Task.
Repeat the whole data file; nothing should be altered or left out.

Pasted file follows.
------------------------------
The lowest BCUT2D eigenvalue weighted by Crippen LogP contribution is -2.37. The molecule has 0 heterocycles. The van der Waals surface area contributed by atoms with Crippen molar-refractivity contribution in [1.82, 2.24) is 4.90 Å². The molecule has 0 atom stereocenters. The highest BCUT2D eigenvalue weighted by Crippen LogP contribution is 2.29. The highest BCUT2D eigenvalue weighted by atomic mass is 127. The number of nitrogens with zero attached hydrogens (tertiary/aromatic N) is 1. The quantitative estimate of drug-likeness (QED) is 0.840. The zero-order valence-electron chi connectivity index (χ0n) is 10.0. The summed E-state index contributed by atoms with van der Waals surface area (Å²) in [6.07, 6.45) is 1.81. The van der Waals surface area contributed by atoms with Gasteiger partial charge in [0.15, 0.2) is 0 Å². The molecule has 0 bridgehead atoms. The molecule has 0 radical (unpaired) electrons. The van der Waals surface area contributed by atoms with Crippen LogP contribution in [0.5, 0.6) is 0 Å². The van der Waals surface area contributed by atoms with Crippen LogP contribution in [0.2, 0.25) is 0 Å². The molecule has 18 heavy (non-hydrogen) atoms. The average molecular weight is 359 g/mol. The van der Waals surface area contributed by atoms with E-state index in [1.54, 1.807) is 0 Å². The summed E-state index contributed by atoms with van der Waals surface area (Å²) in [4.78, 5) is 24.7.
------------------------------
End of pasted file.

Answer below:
The lowest BCUT2D eigenvalue weighted by Crippen LogP contribution is -2.37. The molecule has 0 heterocycles. The van der Waals surface area contributed by atoms with Crippen molar-refractivity contribution in [1.82, 2.24) is 4.90 Å². The molecule has 0 atom stereocenters. The highest BCUT2D eigenvalue weighted by Crippen LogP contribution is 2.29. The highest BCUT2D eigenvalue weighted by atomic mass is 127. The number of nitrogens with zero attached hydrogens (tertiary/aromatic N) is 1. The quantitative estimate of drug-likeness (QED) is 0.840. The zero-order valence-electron chi connectivity index (χ0n) is 10.0. The summed E-state index contributed by atoms with van der Waals surface area (Å²) in [6.07, 6.45) is 1.81. The van der Waals surface area contributed by atoms with Gasteiger partial charge in [0.15, 0.2) is 0 Å². The molecule has 0 bridgehead atoms. The molecule has 0 radical (unpaired) electrons. The van der Waals surface area contributed by atoms with Crippen LogP contribution in [0.5, 0.6) is 0 Å². The van der Waals surface area contributed by atoms with Crippen LogP contribution in [0.2, 0.25) is 0 Å². The molecule has 18 heavy (non-hydrogen) atoms. The average molecular weight is 359 g/mol. The van der Waals surface area contributed by atoms with E-state index in [1.54, 1.807) is 0 Å². The summed E-state index contributed by atoms with van der Waals surface area (Å²) in [4.78, 5) is 24.7.